Browsing on a Sunday afternoon

This afternoon, after an uninspired but tolerably energetic stint in the gym, I wandered over to the bookseller on Oxford Road. I’d seen the tables being set up earlier, just outside All Saints Park, as I ate an overripe banana on my way to the gym. The thought of all those books, musty and foxed, sustained me as I cycled grimly in front of a television screen busy with growling rappers and sneering divas. Soon, I told myself, this bodily torment will end. Soon I will be checking the condition of bindings and dust-jackets, picking out obscure Pelicans and Penguins for closer inspection.

Freed from the bright purgatory of kettlebell and rowing-machine, I ambled over to the tables. There were two long rows today – a chance for some proper post-gym browsing. You never know what you might find on these tables. It’s a casino of the mind. There was a big selection of communist literature, as there often is, from Trotsky’s provocative analysis of Swedish volleyball to Lenin’s thoughts on contemporary millinery. None of it has sold for weeks, perhaps in protest at the capitalist system. There was another table piled with more insidious red propaganda – big, shiny hardbacks about or ‘by’ such luminaries as Ferguson, Beckham, Ferdinand, Butt. These profound tomes inspired such awe in passers-by that no one stopped to investigate. Alex and Eric received far less fondling than did Leon and Karl.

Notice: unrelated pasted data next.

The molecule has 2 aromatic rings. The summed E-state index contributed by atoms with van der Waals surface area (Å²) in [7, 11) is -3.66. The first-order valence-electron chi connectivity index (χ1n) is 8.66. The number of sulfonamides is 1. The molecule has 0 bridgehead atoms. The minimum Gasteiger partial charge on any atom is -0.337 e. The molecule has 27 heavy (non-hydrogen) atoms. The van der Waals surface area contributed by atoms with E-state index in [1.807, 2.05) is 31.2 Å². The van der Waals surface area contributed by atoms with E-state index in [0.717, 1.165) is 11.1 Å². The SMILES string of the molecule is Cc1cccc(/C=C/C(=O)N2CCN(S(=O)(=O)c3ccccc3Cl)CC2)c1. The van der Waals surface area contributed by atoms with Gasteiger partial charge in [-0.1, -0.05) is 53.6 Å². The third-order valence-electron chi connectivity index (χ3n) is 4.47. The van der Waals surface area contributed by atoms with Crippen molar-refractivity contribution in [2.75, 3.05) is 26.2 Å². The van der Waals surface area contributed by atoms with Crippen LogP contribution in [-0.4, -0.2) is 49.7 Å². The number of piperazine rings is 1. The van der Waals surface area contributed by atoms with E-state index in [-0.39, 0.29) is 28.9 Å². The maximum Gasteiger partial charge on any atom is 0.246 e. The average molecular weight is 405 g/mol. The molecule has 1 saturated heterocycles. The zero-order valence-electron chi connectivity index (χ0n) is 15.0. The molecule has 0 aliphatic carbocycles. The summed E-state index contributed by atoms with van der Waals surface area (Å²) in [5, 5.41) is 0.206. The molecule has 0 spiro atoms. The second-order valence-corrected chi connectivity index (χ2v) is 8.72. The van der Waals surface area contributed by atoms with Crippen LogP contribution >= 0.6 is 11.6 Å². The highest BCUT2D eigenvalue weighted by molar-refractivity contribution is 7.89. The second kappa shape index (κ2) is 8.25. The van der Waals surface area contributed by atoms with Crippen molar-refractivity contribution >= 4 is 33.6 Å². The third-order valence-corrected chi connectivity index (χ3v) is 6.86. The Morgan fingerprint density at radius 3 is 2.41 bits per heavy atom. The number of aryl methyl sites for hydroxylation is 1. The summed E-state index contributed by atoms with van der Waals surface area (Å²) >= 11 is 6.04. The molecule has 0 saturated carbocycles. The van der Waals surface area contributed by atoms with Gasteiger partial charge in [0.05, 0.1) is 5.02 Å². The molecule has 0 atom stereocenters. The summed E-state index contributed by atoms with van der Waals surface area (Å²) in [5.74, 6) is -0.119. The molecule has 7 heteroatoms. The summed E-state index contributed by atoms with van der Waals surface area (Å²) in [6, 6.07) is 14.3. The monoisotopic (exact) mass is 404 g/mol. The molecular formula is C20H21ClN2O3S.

For me, it wasn’t a vintage browsing session. But an hour or two spent nosing through strange books among sometimes strange people is never wasted. I dabbled with a bit of Henry James – I’ll try anything on a Sunday – but halfway through the opening sentence I felt the first faint throbs of a migraine. There’s usually a good stock of luridly-dressed sci-fi – I was drawn to Harry Harrison’s No More Room. In the end I came away with an interesting and sharply-designed Pelican paperback on mental asylums, which has certainly added cheer to a chilly Sunday afternoon.

If you’d like to read more of my thoughts on secondhand bookshops, my essay Just Browsing: An Ode to the Second-Hand Bookshop can be found at Litro.

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